We give to ourselves
I was chatting with an old friend today. A comrade in arms, so to speak, on the long road to widowhood I made over eight years ago. That trip was a painful, soul searing life tragedy I’m sure I’ll never completely reconcile emotionally. We shared the process because her husband was dying of the same disease at almost the same time as my wife.
The conversation led down some paths of reflection that I hadn’t sat with in a long time. Those days were difficult. A million things to do. But what I most remembered was the overwhelming sense of abandonment I experienced. I hadn’t examined those feelings because I let them all go a long time ago.
People fail us, when we most need them. Friends don’t show up to help when their presence would lift worlds from our shoulders. Family members just go on living their lives as if nothing is wrong.
We have expectations of the people in our lives. Expectations that they will be there when we need them. That they will love us as we love them. That they will hear us when we call out in the darkness. And yet they fail us. Over and over again.
But guess what? We fail them too. Because the things we need from other people are tied to our own perceptions. Even when we give what we most think someone needs, we often fail.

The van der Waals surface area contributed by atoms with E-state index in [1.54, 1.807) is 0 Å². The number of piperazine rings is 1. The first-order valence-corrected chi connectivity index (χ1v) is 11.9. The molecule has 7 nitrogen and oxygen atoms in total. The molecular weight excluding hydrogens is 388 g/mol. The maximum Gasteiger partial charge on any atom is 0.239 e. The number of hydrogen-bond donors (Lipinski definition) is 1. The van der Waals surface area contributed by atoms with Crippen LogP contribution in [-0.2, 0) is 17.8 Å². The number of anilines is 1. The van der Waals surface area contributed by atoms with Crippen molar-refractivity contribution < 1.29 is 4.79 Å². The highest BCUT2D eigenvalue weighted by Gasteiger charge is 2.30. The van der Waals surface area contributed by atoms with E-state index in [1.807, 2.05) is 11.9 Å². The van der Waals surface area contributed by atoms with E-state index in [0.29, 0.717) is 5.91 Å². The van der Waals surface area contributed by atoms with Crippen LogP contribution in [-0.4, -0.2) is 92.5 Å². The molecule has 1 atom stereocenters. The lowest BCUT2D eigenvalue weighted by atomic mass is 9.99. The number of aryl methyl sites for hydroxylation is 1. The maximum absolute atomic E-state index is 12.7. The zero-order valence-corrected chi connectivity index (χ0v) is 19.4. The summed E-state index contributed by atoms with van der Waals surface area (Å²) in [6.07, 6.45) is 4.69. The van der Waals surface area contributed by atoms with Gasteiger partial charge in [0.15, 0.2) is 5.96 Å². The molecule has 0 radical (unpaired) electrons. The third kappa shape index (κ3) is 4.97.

The measure of a person isn’t if they’re there when needed. Sometimes you will be and sometimes you won’t. You’ll often fail to provide that which is most needed in the moment even when you think you’re giving your all. Unless you’re just an asshole, you’re likely to try to help those you love as often as you can. But you’re still going to fail. Often.
The measure of a person is displayed in their ability to forgive. When others fail them. And when they fail others. To be able to accept the imperfections of all the people in our lives. To overlook the perceived slights and misunderstandings. To accept that we’re all weak in some ways and unable to give even when the demand is great.
Some things you don’t so much get over as you just sort of move beyond. The death of a loved one. The ending of what you thought was going to be forever. Life will never be quite the same. Hanging on to the failures you experience in life, whether those of a loved one, or your own, is a zero sum game. No one benefits and everyone stands to lose that most precious of all possessions — love. We’re here for a remarkably short ride and you never really know what pain other people are bearing. Give them the benefit of the doubt.
Forgiveness. We may forgive other people but the release is ours to celebrate.
Thank you for reading.